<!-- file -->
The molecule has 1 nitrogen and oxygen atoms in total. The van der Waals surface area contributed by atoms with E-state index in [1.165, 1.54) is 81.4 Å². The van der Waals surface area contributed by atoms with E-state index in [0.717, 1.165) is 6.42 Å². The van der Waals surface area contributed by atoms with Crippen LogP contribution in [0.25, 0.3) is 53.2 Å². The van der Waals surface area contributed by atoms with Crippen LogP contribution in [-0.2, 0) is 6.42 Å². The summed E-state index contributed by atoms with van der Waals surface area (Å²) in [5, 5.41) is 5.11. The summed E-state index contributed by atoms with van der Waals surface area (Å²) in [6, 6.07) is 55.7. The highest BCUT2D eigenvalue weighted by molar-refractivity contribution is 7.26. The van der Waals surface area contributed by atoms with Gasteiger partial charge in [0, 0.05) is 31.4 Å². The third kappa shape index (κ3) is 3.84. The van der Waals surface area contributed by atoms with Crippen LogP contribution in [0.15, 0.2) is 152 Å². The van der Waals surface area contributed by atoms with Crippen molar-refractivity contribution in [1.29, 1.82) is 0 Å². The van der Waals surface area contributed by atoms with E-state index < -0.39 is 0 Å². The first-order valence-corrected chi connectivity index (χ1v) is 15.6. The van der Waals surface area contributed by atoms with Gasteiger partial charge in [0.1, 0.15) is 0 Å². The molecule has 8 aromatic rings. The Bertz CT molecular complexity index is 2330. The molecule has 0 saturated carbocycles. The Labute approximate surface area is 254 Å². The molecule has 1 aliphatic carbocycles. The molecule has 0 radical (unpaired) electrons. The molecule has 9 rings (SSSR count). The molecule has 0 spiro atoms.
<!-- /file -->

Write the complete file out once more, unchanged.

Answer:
The molecule has 1 nitrogen and oxygen atoms in total. The van der Waals surface area contributed by atoms with E-state index in [1.165, 1.54) is 81.4 Å². The van der Waals surface area contributed by atoms with E-state index in [0.717, 1.165) is 6.42 Å². The van der Waals surface area contributed by atoms with Crippen LogP contribution in [0.25, 0.3) is 53.2 Å². The van der Waals surface area contributed by atoms with Crippen LogP contribution in [-0.2, 0) is 6.42 Å². The summed E-state index contributed by atoms with van der Waals surface area (Å²) in [5, 5.41) is 5.11. The summed E-state index contributed by atoms with van der Waals surface area (Å²) in [6, 6.07) is 55.7. The highest BCUT2D eigenvalue weighted by molar-refractivity contribution is 7.26. The van der Waals surface area contributed by atoms with Gasteiger partial charge in [0, 0.05) is 31.4 Å². The third kappa shape index (κ3) is 3.84. The van der Waals surface area contributed by atoms with Crippen LogP contribution in [0.15, 0.2) is 152 Å². The van der Waals surface area contributed by atoms with Crippen molar-refractivity contribution in [1.29, 1.82) is 0 Å². The van der Waals surface area contributed by atoms with E-state index < -0.39 is 0 Å². The first-order valence-corrected chi connectivity index (χ1v) is 15.6. The van der Waals surface area contributed by atoms with Gasteiger partial charge in [0.1, 0.15) is 0 Å². The molecule has 8 aromatic rings. The Bertz CT molecular complexity index is 2330. The molecule has 0 saturated carbocycles. The Labute approximate surface area is 254 Å². The molecule has 1 aliphatic carbocycles. The molecule has 0 radical (unpaired) electrons. The molecule has 9 rings (SSSR count). The molecule has 0 spiro atoms.